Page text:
Unveiling gluten-free misperceptions: ‘Don’t assume gluten-free products are healthy by default’ – FoodNavigator.com

The global market for gluten-free food products is growing at 9.1% per year. According to industry estimates, the market is predicted to reach 29.12bn by 2025.

It is understood that such impressive market growth is, in part, linked to the perception that gluten-free products are healthier than their gluten-containing counterparts. Advocacy of gluten-free diets by celebrities and health influencers may also be a contributing factor.

This begs the question: from a nutritional profile standpoint, are gluten-free products healthier? Fresh research from Irish non-government organisation (NGO) SafeFood suggests a number of misconceptions about gluten-free products exist, particularly related to health.

The island of Ireland (IOI) boasts a strong gluten-free market. In the UK, the gluten-free market was valued at 438m in 2016 up 36% from 2015. And in the Republic of Ireland (ROI), the market was estimated to be worth 66m in 2017 similarly up by 36% year-on-year.

SafeFoods research focused on products and consumers in both Northern Ireland and the ROI. The NGO surveyed nutritional information displayed on 67 gluten-free snack foods available for sale in four retailers: Dunnes Stores, Tesco, SuperValu, and Aldi.

Gluten-free snack foods included nut products, savoury snacks, cereal and baked products, and confectionery.

SafeFood also commissioned a survey of 2,018 consumers on the IOI between January and March 2019 to gather data on attitudes, behaviours, and perceptions of gluten-free diets.

Gluten is a mixture of proteins gliadins and glutelins that is found in wheat, barley, rye, oats, triticale, kamut, and spelt.

As SafeFood notes in its report, gluten is used for many different technological purposes in the processing of food, such as:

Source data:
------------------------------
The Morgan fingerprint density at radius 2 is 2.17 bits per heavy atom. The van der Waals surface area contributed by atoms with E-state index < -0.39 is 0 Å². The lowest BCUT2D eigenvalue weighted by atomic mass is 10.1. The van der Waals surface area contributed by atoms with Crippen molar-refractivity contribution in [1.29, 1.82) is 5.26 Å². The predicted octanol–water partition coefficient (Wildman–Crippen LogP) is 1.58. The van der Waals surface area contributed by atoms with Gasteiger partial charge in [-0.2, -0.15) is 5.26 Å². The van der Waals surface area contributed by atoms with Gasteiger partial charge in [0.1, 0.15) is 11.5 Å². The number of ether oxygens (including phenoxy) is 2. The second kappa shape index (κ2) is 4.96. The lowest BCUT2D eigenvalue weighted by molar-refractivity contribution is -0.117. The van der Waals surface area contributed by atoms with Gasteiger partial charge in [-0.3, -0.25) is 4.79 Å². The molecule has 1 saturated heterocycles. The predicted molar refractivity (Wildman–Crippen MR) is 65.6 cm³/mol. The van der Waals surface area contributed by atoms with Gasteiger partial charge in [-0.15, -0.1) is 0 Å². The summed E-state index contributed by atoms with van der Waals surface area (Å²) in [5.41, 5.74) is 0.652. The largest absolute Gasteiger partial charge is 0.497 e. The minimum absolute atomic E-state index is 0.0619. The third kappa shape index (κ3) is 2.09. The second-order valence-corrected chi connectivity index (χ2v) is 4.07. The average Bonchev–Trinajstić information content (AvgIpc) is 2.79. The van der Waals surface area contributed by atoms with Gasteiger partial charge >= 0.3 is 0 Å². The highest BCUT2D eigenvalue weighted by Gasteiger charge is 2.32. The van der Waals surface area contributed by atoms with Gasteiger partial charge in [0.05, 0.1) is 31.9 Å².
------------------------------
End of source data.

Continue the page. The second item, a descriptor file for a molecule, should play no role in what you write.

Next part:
The product survey revealed that 75% of all gluten-free snack products analysed were high in fat, 69% were high in sugar, and their calorie levels were deemed similar to that of a standard chocolate bar.

Consumer survey results found that one in five people (23%) buy gluten-free foods. Yet, 92% of those people did not have a gluten-related disorder, nor had been diagnosed with coeliac disease.

A misperception of the health benefits of gluten-free products was also observed, with more than one in five respondents (23%) deeming gluten-free products to be lower in fat than gluten counterparts.

Twenty-one percent thought gluten-free products were lower in sugar, and 19% believed a gluten-free diet to be a healthy way to lose weight.

SafeFood stressed that for people with gluten-related ailments, avoiding gluten is non-negotiable.

For those people who have a diagnosis of coeliac disease or those with a gluten-related disorder, avoiding gluten in their daily diet is an absolute must, said SafeFood dietician Joana Da Silva.

Addressing all consumers, the NGO noted a number of recommendations, including not to assume that gluten-free products are healthy by default. SafeFood also urged consumers to read the front and back-of-pack nutrition information on product labels to identify options lower in fat and sugar.

The British Nutrition Foundation (BNF), which similarly acknowledged the rise in the number of people avoiding gluten as part of a healthy lifestyle, stressed that a gluten-free diet is only vital for people with gluten-related disorders, such as coeliac disease.

However, for people without a medical reason to avoid glucose, there is no consistent evidence that eating a gluten-free diet will provide any health benefit, BNF assistant nutrition scientist Alex White told FoodNavigator.

Where unnecessary to do so, cutting out gluten can potentially have adverse effects, he continued. Gluten-containing foods like wholegrain products provide many nutrientssuch as fibre and some vitamins and minerals, which may not be equally abundant in gluten-free foods and products.

A diet rich in fibre contributes for example to the maintenance of a healthy gut microbiota. In addition, products that are gluten-free can still be high in saturated fat, sugars and salt.

Both SafeFood and BNF highlighted that above all, a healthy diet is key. Select snacks that are naturally lower in fat, sugar and salt, and are a better source of fibre, such as fruit and vegetables, rather than heavily processed snack foods, advised SafeFood.

BNFs White told this publication that regardless of the dietary pattern chosen, a healthy, varied and balanced diet should be followed, based on wholegrains and fruit and vegetables, some good quality protein such as oily fish, pulses, eggs and lean meat.

The assistant nutrition scientist also recommended limiting intake of sugar and salt, and replacing foods high in saturated fat with some foods rich in unsaturated fat.

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Unveiling gluten-free misperceptions: 'Don't assume gluten-free products are healthy by default' - FoodNavigator.com

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